Air India Flight 182

In 1985, Air India Flight 182 was downed off the coast of Ireland, killing over 300 passengers and crew members on its way from Montreal to Delhi (originating in Toronto as Flight 181). Many aboard were Canadians of Indian heritage. The official statement of Canada’s Prime Minister at the time, Brian Mulroney, was to offer condolences to Indian Prime Minister Rajiv Gandhi. Many were outraged by this. In 2006, after two decades of questions, victims’ families’ demands for accountability, and legal battles, a public inquiry was announced. Released in 2010, the inquiry made clear the inadequacies of the RCMP, CSIS and the Canadian government in relation to the Air India disaster. Prime Minister Stephen Harper made an official apology stating “I stand before you … to offer on behalf of the Government of Canada and all Canadians, an apology for the institutional failings of 25 years ago and the treatment of the victims’ families thereafter.”

 

Immigration Policies

Since the early 1900s, exclusive immigration policies in Canada have directly impacted individuals with Indian heritage. Examples range from the “Continuous Journey” regulation of 1908, to the quotas established in agreement with the Indian government in 1951. In 1962, an immigration regulation was introduced that allowed European and American immigrants to sponsor a wider range of relatives because of a fear of an “influx of relatives from India”[1], while the government cautiously accepted those being expelled by Uganda in 1972 as refugees, while facing  public opposition. There was also the amendment to Bill C-84 (the Refugee Deterrents and Detention Bill) in 1987 in response to a group of asylum seekers fleeing violence in India who reached the shores of Nova Scotia; and, the Immigration and Refugee Protection Act in 2002, informed in part by an independent panel report Not Just Numbers which urged a “simpler, but tougher” system. The recent Protecting Canada’s Immigration System Act (Bill C-31) includes amongst its sweeping reforms the creation of a “safe” list of countries that would be “unlikely” to produce refugees – determined by the Minister of Citizenship and Immigration.

 

Language: A Cautionary Tale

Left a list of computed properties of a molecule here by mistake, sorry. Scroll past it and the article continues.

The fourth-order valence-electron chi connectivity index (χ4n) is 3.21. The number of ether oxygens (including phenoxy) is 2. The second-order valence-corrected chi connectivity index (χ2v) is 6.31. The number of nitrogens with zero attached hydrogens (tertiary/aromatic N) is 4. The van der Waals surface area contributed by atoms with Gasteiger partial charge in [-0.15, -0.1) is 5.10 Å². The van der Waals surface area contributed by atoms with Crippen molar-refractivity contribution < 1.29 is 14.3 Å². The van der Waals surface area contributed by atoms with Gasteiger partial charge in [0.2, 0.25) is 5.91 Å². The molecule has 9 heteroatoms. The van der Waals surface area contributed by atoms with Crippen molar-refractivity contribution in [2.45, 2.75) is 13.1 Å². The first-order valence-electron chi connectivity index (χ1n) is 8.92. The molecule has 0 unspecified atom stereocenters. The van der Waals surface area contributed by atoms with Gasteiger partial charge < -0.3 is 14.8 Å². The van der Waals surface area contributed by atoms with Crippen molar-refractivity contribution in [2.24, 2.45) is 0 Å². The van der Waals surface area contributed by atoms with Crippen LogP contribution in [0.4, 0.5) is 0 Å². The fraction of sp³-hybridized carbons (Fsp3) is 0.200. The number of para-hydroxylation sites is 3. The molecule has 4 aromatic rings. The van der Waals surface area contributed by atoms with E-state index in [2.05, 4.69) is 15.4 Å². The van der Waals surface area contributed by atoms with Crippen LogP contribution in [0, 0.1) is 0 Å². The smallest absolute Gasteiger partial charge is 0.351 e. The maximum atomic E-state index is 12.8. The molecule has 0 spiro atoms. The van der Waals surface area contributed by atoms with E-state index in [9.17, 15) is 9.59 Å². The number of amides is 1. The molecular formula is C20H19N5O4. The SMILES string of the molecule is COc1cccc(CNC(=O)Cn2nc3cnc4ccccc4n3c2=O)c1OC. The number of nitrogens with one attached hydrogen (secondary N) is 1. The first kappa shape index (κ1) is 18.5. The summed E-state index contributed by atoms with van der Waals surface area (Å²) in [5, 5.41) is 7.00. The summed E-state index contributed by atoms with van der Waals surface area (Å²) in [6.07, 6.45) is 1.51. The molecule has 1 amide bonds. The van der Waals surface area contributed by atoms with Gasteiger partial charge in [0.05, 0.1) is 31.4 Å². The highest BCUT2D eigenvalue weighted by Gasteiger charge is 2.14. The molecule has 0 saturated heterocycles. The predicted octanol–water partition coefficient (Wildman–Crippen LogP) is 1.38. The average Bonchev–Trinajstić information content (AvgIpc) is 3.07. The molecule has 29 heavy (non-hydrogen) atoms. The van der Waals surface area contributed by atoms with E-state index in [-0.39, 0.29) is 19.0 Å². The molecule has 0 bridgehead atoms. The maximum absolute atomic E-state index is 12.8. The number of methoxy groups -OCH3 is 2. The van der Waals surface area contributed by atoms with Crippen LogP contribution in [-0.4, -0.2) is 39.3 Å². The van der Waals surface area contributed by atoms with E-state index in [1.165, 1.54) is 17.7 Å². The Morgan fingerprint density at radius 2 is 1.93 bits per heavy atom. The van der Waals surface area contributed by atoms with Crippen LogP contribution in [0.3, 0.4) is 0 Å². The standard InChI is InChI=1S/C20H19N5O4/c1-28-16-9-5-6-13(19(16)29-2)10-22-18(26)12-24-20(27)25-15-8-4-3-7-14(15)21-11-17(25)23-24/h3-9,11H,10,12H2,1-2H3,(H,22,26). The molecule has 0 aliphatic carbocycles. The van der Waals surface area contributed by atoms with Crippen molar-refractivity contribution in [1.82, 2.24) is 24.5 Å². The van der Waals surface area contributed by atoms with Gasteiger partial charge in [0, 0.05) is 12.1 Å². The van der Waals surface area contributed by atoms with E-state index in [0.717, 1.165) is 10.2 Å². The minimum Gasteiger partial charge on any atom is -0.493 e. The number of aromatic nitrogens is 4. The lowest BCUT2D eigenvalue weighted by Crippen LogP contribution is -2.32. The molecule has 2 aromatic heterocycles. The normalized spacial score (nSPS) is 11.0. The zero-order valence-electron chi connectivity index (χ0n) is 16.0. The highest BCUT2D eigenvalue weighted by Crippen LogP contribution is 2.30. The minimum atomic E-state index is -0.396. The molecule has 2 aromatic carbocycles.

Language has power: who does the naming, how, in what context, and what are the implications? For some, a set of community snapshots focused on “South Asian” communities must include a profile of Indians; for others, this is a more complicated task. The term “Indian” is a loaded one …

  • Indians and Indians

With what we now call “South Asia” being a desired land in terms of resource exploitation and trade, Christopher Columbus’ mis-naming in 1492 lives on. As Columbus believed that islands he reached were India, he called the native population of what we now call the Caribbean, Indios, Spanish for Indians. This name has been perpetuated by various colonizers, by government policies, and by popular culture. For some Indigenous peoples of North America, the term “Indian” is a comfortable self-identifier, and has been used in mobilizing efforts such as the American Indian Movement (AIM). For others, the misnomer is problematic, a constant reminder of neo-colonial presence through the most basic aspects of identity – what one is called.

  • Indians and Regional/Religious/Cultural Identities

The borders of the nation state we now call India are not historically fixed. While would-be colonizers referred to “South Asia” as India, in the centuries since, the borders have shifted significantly. The great diversity within the subcontinent has allowed for distinct identities to flourish. For many, regional, religious or cultural identities are primary, and the identity related to the nation state comes second. By valuing regional, religious and cultural identities, we challenge the idea of a homogenous Indian identity. While a demographic survey may capture “Indians” based on country of origin, the self-identity being a region, religious or cultural one must be brought into the light.

  • Adding the “East”

Again, based on the original error of Columbus, the area of the Caribbean was referred to as the “West Indies” and later, the distinction between “East” and “West” Indian needed to be made in settler societies like Canada. Statistics Canada asks about origin, providing options including “East Indian” and “South Asian.”

  • “Twice Removed”

For individuals who can trace their heritage to India and have been born or raised in places including East and Southern Africa, Fiji, the Middle East and East Asia,  before migrating to Canada, the “Indian” identity can be a complicated one.

 

Sources:

http://www.southasianoutlook.com/issues/2006/february/cda_0206mridea.html



[1] Knowles, Valerie, Strangers at our Gates: Canadian Immigration and Immigration Policy, 1540-2006, 2007, p. 187